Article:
Becky Bilby presents at Sioux Center City Council

Sioux Center Public Library director Becky Bilby told the Sioux Center City Council it’s been a good year for programs, which cover a variety of subjects and activities.

SIOUX CENTER—Sioux Center Public Library has continued to add to its collection and program options through the last fiscal year and has enough checkouts of physical and electronic materials to rival that of the libraries in Sioux City and Waterloo.

Those are some of the tidbits shared by library director Becky Bilby during her annual report to the Sioux Center City Council at its Jan. 5 meeting.

The size of a library’s collection varies from year to year and isn’t the most important metric, Bilby said, but Sioux Center’s library has seen solid stats on that front. The library had in its collection for fiscal year 2021 159,176 physical and downloadable materials. It’s been a steady increase in the last three years, as there were 156,095 such materials in 2020 and 140,630 in 2019.

More important to note is the circulation rate that a library sees; that is, how many physical materials are being checked out by patrons.

For fiscal year 2019, there were 234,904 items checked out of the library. In 2020, that dipped to 197,910 and in 2021, it was 195,839. Including downloadable materials, that number jumps to 248,135.

“Circulation is the bread and butter and the big deal in the library world,” Bilby said, adding, “We’re still making a comeback. Libraries across the nation are seeing a downward trend in physical checkouts at the library. People aren’t coming to the library to write reports anymore or to check out stacks of books. They’re doing it all online.”

The continued rise of online streaming services also means the library’s collection of DVDs aren’t as in demand as they used to be. Most of the books being checked out are what Bilby called pleasure reading and self-help. Nonfiction isn’t moving as much as it used to, either.

But things look better when adding electronic materials downloaded to the totals. When that is done, the library saw 221,022 checkouts for its materials in fiscal year 2021. That’s among the highest for Iowa libraries in towns between 5,000-10,000 people and is more in line with the libraries of Sioux City and Waterloo.

“It means that our community uses their library and that’s why we do what we do,” Bilby said.

Bilby said it takes a lot of work to continue to promote the digital offerings available at the library, but it’s necessary to make sure people are aware it’s there for them and how it can be utilized.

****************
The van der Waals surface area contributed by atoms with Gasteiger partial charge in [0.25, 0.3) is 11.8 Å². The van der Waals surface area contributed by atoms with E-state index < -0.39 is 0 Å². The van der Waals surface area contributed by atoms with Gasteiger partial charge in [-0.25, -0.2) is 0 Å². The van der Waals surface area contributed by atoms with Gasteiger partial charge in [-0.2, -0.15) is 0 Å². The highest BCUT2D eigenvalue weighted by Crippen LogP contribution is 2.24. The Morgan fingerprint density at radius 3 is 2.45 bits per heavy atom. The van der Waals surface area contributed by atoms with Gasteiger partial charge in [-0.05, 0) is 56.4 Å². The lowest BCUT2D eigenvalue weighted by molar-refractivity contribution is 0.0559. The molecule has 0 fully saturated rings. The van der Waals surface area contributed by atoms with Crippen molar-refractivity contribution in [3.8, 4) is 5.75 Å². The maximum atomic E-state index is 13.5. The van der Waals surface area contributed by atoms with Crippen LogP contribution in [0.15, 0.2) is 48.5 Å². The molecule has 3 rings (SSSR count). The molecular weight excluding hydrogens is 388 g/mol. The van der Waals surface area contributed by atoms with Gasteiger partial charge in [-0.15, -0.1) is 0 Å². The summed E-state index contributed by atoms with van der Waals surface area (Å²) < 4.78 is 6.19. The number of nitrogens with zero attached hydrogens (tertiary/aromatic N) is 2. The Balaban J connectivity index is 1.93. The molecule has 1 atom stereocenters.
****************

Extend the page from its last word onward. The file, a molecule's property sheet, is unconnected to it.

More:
“Once you do that, it really pays off,” Bilby said. “It’s an easy thing to have and offer people.”

And with these trends in mind, more money is being allocated for digital resources.

All of this is with 7,558 patrons for 2021. About 1,000 of them are outside of Sioux County. There were 6,484 patrons recorded in 2020 and 6,623 in 2019.

Programming continues to play an important role in engaging with the public, and the number of programs has increased in the last three years, according to Bilby.

There were 544 programs happening at the library in 2021, 509 in 2020 and 462 in 2019.

“That’s a credit to all of them for being able to think outside the box,” Bilby said.

Councilman Eric Moerman said the library’s programs have helped his fifth-grade daughter learn new skills.

“My daughter’s sewing, cooking, programming on a computer. It’s incredible the programs you’re offering there and kudos to you guys for it,” he said.

The rates at which the library’s meeting rooms are rented are another important metric recorded from year to year.

There were 1,216 meeting room rentals in fiscal year 2021 and 1,378 in fiscal year 2020. In fiscal year 2019, there were 1,084 rentals.

“COVID also taught people you can work from home and need a quiet place to work from home,” Bilby said. “So, our small meeting rooms are busy. A lot of the times they’re full. We have businessmen and all kinds of different people coming in to use those small meeting rooms for a conference call or whatever it might be. Those numbers are great, and we’re thrilled with that.”

The library’s lab was the most-used meeting space at 274 rentals, but that is due to use by Northwest Iowa Community College, which has an agreement with the library to host some classes there.

Otherwise, the study room sees plenty of use with 214 rentals.

To bolster its funds, the library continues to seek grants and funding opportunities. Bilby reported that in the last fiscal year, the library received $5,000 from the Sioux Center Generations Grant to purchase new bookshelves, $1,500 from the Dollar General Summer Reading Grant for the library’s summer reading program, $5,000 from the Americans Rescue Grant for e-resource use due to COVID-19 and five cans of paint donated from Diamond Vogel through the Keep Iowa Beautiful Grant.

One challenge the library faces is meeting the needs of Spanish-speaking guests. Frequently, these Spanish-speaking visitors need assistance filling out online job applications. Some of these people struggle with how to use a computer, requiring another level of assistance.

“We have four people on staff who can help them,” Bilby said. “I staff two people at the desk all the time. When one gets taken away to go fill out an application, that front desk can get a little chaotic. We’ve tried to institute as of Jan. 1 that three times a week, we give them a little card in Spanish that says to come in during these times when we will have people available to help you. But they’re not really happy with that yet.”